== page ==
Felix Kramer: Well -- the really early adopters have mostly gotten their cars now. So the question is how we're going to get to the early majority -- when will we even get to them? And what plug-in advocates are discovering is that the best people to make the case for a plug-in car are the drivers. And so this new project that we're doing, DrivingElectric.org, is going to enable people anywhere in the country to put in their zip code and connect with an existing driver who will show them the car and maybe give them a test drive and so forth. Because in my experience, when people get in the car, they suddenly -- all the preconceptions go away. The first thing that happens is they shut the door and they hear this solid metal closing of the door, and the first thing they almost all say is, "This is a real car."
Greg Dalton: Yeah.
Felix Kramer: And they don't really believe that until that moment. And then they drive around--
Greg Dalton: They're expecting a golf cart, right?
Felix Kramer: Yeah, and then if they borrow it for a day, they realize, "Hey, this car would work for me." And so there's a process here. And the car makers are building great cars, but they need the help of today's 40,000, 50,000 drivers who are the best advocates for this cars, they need their help to get these cars out into the marketplace.
Greg Dalton: I think your website is a good idea. But I also -- I often say that the audience here at Climate One is just as important as what happens up here on stage. So some of you out here with EVs are those who can give test drives to the people sitting next to you who want to look at an EV, we might have some good things going around in the audience today.
John Kalb: I'd like to say that that's a really true experience for me as well. I'm always giving people test drives, but I don't drive them, I let them drive my car.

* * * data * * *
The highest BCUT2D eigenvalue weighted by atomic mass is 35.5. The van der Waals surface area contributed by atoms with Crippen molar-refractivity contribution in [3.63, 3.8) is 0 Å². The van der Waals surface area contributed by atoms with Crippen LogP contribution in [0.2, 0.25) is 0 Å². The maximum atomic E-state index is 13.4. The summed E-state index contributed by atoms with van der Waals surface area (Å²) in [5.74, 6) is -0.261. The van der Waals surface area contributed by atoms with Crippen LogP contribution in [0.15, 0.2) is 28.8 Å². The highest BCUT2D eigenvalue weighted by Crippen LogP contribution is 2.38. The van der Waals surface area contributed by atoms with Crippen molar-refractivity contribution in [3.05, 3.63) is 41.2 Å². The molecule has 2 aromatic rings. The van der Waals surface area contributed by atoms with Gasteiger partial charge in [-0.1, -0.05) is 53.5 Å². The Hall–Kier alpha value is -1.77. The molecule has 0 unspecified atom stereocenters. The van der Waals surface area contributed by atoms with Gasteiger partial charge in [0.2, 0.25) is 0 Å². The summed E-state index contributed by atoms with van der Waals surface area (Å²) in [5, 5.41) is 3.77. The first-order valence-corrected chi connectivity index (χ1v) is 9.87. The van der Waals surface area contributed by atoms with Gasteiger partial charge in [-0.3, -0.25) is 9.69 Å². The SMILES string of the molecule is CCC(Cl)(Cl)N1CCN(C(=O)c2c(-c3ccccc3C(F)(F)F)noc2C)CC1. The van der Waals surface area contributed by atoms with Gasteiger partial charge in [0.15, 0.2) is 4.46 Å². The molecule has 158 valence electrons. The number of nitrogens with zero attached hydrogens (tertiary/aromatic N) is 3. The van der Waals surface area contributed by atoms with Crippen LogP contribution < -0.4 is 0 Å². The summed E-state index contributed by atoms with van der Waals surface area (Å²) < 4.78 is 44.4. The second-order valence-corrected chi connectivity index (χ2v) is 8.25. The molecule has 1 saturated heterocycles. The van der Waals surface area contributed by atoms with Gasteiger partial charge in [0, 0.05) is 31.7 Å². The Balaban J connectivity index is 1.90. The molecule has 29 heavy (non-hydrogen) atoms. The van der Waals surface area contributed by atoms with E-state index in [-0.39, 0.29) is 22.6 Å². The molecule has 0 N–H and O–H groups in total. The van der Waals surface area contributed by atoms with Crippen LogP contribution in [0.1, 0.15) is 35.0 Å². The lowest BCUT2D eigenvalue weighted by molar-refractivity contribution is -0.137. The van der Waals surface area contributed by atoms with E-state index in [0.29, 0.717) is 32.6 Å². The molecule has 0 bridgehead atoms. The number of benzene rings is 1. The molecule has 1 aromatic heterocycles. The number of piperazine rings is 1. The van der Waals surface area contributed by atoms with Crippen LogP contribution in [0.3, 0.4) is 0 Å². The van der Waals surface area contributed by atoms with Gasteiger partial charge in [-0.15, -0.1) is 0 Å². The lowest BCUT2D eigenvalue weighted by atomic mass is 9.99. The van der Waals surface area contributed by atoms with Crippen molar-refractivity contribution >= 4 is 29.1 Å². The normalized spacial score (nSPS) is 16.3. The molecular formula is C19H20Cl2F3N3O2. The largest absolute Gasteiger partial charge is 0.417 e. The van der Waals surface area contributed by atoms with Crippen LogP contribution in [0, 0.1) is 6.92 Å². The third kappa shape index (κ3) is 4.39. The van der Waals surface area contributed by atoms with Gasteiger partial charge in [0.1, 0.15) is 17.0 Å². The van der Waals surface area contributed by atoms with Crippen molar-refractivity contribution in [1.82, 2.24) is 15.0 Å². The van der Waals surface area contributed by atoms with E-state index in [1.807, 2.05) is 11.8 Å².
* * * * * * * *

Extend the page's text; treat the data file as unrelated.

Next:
Greg Dalton: Yeah.
John Kalb: And you know, I live out in West -- in Marin, and have easy access to the road to Point Reyes. And when you put somebody in an all-electric vehicle and say go to Point Reyes and drive it like you see on the commercials, drive it fast, drive it hard, go around the curves, give it some speed, frequently it's a mind-blowing experience to their drivers. I like to call my car a slot car on steroids, because it really handles incredibly well. It's very well balanced, the batteries are structured in the vehicle so that the extra weight -- my car weighs significantly more than a normal BMW, but the engineers really thought about that in this particular environment. And it drives like a champ. And the experience -- I call it the EV grin, it's really hard to let somebody else drive your car and they get out of it and they're smiling, they're like, "Wow, that was fun." And that's the enthusiasm factor that we're actually able to impart to other people. And I agree with you, that's going to be how they get it.
Greg Dalton: And there is -- September 23rd is National Plug In Day and Plug In America, the Electric Auto Association, the Sierra Club, they're cosponsoring events all over the country to give people these kinds of experiences.
Felix Kramer: I've also loaned people the car and seen that grin, and we should also mention that BMW has a new project here in San Francisco where people can rent these BMWs by the hour or by the minute.
Felix Kramer: One thing I should mention is the Ford Focus has a slightly longer range than a LEAF. And the Tesla Model S, which is out now and people are just saying it's the best car ever built, that has a choice for a 160-, 240- or 300-mile range on that car. It's an expensive car, but it's a five adult and two kids car, and it's got a rear trunk and a "frunk" in the front, because there's no engine it's got a front trunk, too. And so the range issue is gone with that car.
Greg Dalton: Right. Let's talk a little about people who live in multi-family buildings or renters. You know, if you got your own dedicated garage, that's one thing, but a big part of San Francisco and a lot of people in America don't have a dedicated parking space.
Felix Kramer: I've met some people who'd done a surprising turnaround on this whole thing. They don't have any place to charge at home and they charge only at work, and that solves the problem for them.
Greg Dalton: And their work can provide -- their workplace provides free or low-cost charging, these people who work at Electronic Arts or Google or something like that.
Felix Kramer: Yeah. And there are issues involved in that because if they're providing a benefit, there may be tax issues and companies are dealing with those issues.